The performance fee is paid on a quarterly or annual basis, and it typically must be paid if and only if the manager reaches certain investment goals such as a high-water mark or a hurdle rate.
Most hedge fund managers receive performance fee payments conditional upon the investor’s share value exceeding a high-water mark, which represents the previously reached maximum share value since the investor’s investment.
In practice, the high-water mark level is reset on a quarterly or an annual basis. Many funds apply a hurdle rate, that is, benchmark performance, such as the T-bill rate that the fund’s return must exceed before the performance fee becomes effective.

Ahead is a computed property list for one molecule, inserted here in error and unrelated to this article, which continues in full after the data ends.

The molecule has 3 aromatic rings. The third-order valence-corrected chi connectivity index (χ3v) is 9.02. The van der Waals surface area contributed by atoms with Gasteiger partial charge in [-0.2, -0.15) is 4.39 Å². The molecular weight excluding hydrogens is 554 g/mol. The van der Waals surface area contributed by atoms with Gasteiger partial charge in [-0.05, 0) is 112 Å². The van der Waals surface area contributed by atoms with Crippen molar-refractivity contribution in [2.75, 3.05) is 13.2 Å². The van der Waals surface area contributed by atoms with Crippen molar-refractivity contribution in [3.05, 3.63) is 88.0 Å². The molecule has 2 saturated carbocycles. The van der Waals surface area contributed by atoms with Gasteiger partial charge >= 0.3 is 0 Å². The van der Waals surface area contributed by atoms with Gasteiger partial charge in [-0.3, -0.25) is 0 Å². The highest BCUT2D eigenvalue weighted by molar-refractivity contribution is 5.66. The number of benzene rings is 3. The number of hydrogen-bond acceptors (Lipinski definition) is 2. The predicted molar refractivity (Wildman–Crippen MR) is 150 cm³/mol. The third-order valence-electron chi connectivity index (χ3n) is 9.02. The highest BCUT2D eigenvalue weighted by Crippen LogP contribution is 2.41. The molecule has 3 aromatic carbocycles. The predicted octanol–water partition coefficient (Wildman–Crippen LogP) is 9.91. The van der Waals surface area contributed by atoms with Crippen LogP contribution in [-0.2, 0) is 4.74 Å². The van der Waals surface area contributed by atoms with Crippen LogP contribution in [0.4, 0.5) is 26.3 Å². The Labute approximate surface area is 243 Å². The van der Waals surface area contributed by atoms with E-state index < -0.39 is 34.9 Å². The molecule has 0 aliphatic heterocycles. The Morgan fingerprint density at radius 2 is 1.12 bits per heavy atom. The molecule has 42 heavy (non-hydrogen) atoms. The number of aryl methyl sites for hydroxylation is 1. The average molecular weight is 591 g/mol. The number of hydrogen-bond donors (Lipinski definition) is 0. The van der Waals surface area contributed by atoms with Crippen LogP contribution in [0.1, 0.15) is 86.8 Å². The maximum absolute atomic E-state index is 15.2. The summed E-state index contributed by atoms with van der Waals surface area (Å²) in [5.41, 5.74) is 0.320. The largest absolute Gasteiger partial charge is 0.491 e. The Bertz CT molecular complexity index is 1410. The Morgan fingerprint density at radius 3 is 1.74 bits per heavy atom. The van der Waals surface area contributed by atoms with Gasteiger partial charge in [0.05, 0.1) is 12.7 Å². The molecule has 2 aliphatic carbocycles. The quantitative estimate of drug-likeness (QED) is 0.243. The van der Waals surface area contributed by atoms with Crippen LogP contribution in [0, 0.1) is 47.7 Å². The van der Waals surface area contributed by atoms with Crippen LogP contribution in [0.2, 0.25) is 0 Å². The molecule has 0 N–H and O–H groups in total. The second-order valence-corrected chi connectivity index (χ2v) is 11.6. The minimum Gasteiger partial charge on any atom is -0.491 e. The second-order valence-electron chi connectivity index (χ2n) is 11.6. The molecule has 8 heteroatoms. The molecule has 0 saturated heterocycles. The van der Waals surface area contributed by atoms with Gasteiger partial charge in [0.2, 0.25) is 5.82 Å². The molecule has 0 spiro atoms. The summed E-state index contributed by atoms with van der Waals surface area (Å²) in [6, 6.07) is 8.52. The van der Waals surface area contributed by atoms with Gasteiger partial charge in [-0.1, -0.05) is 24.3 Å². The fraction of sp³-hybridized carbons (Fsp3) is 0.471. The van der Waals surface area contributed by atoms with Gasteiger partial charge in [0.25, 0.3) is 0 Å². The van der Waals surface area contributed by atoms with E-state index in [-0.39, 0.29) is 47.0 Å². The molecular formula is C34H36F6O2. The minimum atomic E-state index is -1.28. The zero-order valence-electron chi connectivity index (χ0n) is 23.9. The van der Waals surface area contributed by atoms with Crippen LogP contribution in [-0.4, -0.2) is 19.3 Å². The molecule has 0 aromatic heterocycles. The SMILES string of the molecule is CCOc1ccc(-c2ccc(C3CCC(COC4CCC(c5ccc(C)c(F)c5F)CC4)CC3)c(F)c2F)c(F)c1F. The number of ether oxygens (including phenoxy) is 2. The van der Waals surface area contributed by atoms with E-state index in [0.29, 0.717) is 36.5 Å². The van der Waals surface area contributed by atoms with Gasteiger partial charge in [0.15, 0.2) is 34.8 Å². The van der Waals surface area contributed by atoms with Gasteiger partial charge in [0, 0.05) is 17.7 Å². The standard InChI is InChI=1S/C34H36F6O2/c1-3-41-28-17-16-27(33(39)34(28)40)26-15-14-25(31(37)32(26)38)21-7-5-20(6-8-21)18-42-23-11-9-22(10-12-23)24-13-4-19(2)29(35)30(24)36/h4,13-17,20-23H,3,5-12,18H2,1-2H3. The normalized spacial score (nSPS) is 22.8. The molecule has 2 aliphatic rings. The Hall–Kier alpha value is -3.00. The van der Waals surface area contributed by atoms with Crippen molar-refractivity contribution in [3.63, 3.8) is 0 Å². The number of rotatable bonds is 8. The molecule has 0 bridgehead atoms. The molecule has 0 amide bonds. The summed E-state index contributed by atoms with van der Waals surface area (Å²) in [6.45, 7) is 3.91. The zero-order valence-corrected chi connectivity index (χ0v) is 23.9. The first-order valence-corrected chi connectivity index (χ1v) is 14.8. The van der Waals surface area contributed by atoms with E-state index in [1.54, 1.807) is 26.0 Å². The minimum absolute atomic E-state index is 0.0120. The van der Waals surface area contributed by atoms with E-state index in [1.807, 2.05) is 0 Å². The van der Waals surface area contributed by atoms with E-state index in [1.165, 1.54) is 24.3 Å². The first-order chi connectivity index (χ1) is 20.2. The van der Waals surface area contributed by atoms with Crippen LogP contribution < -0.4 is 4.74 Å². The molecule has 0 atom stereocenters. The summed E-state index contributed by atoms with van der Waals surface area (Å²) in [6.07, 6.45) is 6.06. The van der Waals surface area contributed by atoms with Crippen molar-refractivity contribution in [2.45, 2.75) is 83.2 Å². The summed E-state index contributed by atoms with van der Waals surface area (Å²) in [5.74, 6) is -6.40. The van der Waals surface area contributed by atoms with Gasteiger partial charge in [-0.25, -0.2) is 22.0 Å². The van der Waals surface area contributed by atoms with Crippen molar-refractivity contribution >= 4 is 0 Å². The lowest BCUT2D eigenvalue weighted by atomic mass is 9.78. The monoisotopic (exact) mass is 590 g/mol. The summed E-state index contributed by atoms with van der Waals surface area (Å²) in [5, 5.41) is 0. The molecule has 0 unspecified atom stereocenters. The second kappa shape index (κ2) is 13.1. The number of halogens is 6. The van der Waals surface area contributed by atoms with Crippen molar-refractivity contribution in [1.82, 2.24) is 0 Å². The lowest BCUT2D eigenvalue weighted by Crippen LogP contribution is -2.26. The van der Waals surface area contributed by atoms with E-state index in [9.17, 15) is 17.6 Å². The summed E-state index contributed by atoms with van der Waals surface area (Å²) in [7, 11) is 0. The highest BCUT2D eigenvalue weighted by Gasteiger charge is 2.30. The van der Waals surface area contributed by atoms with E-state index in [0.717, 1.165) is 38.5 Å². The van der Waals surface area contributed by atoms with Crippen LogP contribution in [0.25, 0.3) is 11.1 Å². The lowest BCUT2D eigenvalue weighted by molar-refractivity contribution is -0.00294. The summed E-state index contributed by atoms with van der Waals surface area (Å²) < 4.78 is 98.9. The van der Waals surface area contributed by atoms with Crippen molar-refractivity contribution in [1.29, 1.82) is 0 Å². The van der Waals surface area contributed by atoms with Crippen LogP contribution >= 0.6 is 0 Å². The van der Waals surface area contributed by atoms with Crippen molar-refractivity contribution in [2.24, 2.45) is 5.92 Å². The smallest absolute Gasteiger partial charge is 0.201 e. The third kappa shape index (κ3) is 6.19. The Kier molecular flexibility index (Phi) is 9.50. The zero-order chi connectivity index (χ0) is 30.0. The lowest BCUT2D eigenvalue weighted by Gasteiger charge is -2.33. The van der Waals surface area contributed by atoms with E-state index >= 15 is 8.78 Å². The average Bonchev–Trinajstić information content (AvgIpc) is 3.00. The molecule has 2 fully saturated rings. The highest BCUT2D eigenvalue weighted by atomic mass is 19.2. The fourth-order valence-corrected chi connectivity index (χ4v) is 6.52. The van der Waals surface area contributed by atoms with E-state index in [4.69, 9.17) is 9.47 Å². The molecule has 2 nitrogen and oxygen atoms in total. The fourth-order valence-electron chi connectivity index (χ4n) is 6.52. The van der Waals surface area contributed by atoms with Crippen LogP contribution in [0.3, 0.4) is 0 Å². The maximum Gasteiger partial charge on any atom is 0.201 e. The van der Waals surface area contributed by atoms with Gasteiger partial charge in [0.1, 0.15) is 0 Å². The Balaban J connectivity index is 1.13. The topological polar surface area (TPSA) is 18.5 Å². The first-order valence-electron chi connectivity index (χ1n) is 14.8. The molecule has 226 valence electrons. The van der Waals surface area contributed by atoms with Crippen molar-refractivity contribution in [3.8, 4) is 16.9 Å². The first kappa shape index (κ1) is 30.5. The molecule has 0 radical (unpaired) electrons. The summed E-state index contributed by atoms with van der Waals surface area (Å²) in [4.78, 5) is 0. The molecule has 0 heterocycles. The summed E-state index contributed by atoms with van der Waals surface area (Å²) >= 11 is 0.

The rationale behind this fee lies in the very nature of hedge funds. While mutual fund managers participate from an above average performance through new investors and increased portfolio assets due to the fixed percentage management fee, hedge funds often limit their assets under management and do not accept new money.
Consequently, performance-oriented compensation must be directly performancelinked to align the manager’s interest to that of the investors, because the manager receives the extra payment only if the investor benefits from positive performance. The motivating character of the performance fee is intensified by an option-like payment structure when combined with the highwater mark.